ATbar Schmid, Alex (Prof.)

Schmid, Alex (Prof.)

Director, Terrorism Research Initiative (TRI) & Research Fellow, International Centre for Counter Terrorism (ICCT), The Netherlands

Alex P. Schmid is a Research Fellow at the International Centre for Counter Terrorism (ICCT)  – The Hague, and a Director of the Terrorism Research Initiative (TRI). He was co-editor of the journal Terrorism and Political Violence and is currently editor-in-chief of Perspectives on Terrorism. Prof. Schmid held a chair in International Relations at the University of St. Andrews (Scotland) where he was, until 2009, also Director of the Centre for the Study of Terrorism and Political Violence (CSTPV). From 1999 to 2005 he was Officer-in-Charge of the Terrorism Prevention Branch at the UN Office on Drugs and Crime (UNODC) in the rank of a Senior Crime Prevention and Criminal Justice Officer. From 1994 to 1999, Dr. Schmid was an elected member of the Executive Board of ISPAC (International Scientific and Professional Advisory Council) of the United Nations' Crime Prevention and Criminal Justice Programme. Until 1999 he held the position of Extraordinary Professor for the Empirical Study of Conflict and Conflict Resolution (Synthesis Chair) at the Department of Sociology, Erasmus University, Rotterdam, and the position of Research Coordinator of PIOOM (Interdisciplinary Research Projects on Root Causes of Human Rights Violations, Centre for the Study of Social Conflict) at Leiden University.

In 2003, Dr. Schmid was appointed Corresponding Member of the Royal Netherlands Academy of Arts and Sciences (KNAW), which was followed by an appointment as Fellow-in-Residence at the KNAW’s Netherlands Institute for Advanced Study in the Humanities and Social Sciences  (NIAS) in 2011. Currently, Dr. Schmid serves on a number of advisory boards, including Europol’s TE-SAT, the Genocide Prevention Advisory Network (GPAN), the Asia-Pacific Foundation and the Global Terrorism Database of START, a Center of Excellence of the U.S. Department of Homeland Security at the University of Maryland. He is also a Senior Fellow of the Memorial Institute for the Prevention of Terrorism (MIPT) in Oklahoma. Dr. Schmid has lectured in nearly thirty countries and his work has been published in ten languages.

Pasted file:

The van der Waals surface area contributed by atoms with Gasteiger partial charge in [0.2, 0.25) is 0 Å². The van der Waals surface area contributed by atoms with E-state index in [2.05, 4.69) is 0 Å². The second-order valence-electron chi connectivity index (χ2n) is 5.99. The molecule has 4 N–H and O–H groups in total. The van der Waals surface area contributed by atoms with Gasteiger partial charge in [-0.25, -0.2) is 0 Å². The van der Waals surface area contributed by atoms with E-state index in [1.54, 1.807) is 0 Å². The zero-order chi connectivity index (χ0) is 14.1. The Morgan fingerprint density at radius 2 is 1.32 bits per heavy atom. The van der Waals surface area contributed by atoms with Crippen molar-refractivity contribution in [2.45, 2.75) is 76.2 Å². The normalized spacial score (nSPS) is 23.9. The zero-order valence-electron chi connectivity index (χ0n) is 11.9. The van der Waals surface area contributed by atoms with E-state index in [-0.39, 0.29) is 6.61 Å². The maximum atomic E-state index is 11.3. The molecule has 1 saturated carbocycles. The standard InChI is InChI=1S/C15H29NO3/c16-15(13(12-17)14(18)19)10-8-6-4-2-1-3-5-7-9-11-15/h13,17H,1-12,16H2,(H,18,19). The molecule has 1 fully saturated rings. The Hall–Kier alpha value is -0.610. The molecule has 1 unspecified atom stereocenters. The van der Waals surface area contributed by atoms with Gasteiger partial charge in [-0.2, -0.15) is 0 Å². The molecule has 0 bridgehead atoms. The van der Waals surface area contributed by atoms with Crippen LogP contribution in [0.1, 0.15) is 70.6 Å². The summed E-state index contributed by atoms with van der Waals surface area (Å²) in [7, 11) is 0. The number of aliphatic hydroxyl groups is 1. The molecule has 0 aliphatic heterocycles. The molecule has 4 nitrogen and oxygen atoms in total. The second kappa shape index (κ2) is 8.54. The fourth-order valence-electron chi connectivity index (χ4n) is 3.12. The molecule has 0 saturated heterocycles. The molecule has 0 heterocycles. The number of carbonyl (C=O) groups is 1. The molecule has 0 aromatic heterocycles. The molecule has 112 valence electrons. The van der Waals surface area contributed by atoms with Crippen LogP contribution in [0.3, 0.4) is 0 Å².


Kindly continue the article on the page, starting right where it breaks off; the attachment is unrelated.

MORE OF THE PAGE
Alex Schmid has more than 180 publications and reports to his name. Some of Dr. Schmid’s key publications include: Violence as Communication (1982), Soviet Military Interventions since 1945 (1985), Terrorism and the Media (1992), Western Responses to Terrorism (1993), The Politics of Pain (1995), Countering Terrorism through International Cooperation (2001), Victims of Crime and Abuse of Power (2005), After the War on Terror (2009), and the award-winning volume Political Terrorism (1984, 1988, 2005). Prof. em. Schmid is editor and principal author of the acclaimed Routledge Handbook of Terrorism Research (2011), an expanded and revised update of the award-winning volume Political Terrorism. He is co-editor and co-author of the forthcoming ‘Terrorists on Trial’ volume, published by Leiden University Press.

Dr. Schmid is chairman of the jury for the annual award for the ‘Best PhD Thesis on Terrorism and Counter-Terrorism’ and director of the TRI network of country coordinators of PhD theses writers in twelve countries. He is supervising thesis-writing on both Master’s and PhD level at the Centre for Terrorism and Counterterrorism (CTC) at the Institute for  Public Administration of Leiden University’s Faculty Campus The Hague. In addition to his Research Fellowship at the International Centre for Counter-Terrorism in The Hague he was, in 2014, also Distinguished Visiting Fellow at Nanyang Technological University’s Center of Excellence for National Security (CENS) in Singapore.

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Prof. Alex P. Schmid – ICT16

13/09/2016

The session was part of the ICT's 16th World Summit on Counter-Terrorism: "Unpuzzling Terrorism". Prof. Schmid discussed the support for terror organizations, providing examples from public opinion polls.  He noted that Jihadi supporters are beginning to operate in open spaces. He argues that this is becoming possible, especially in the Middle East, due to support for Jihadism.


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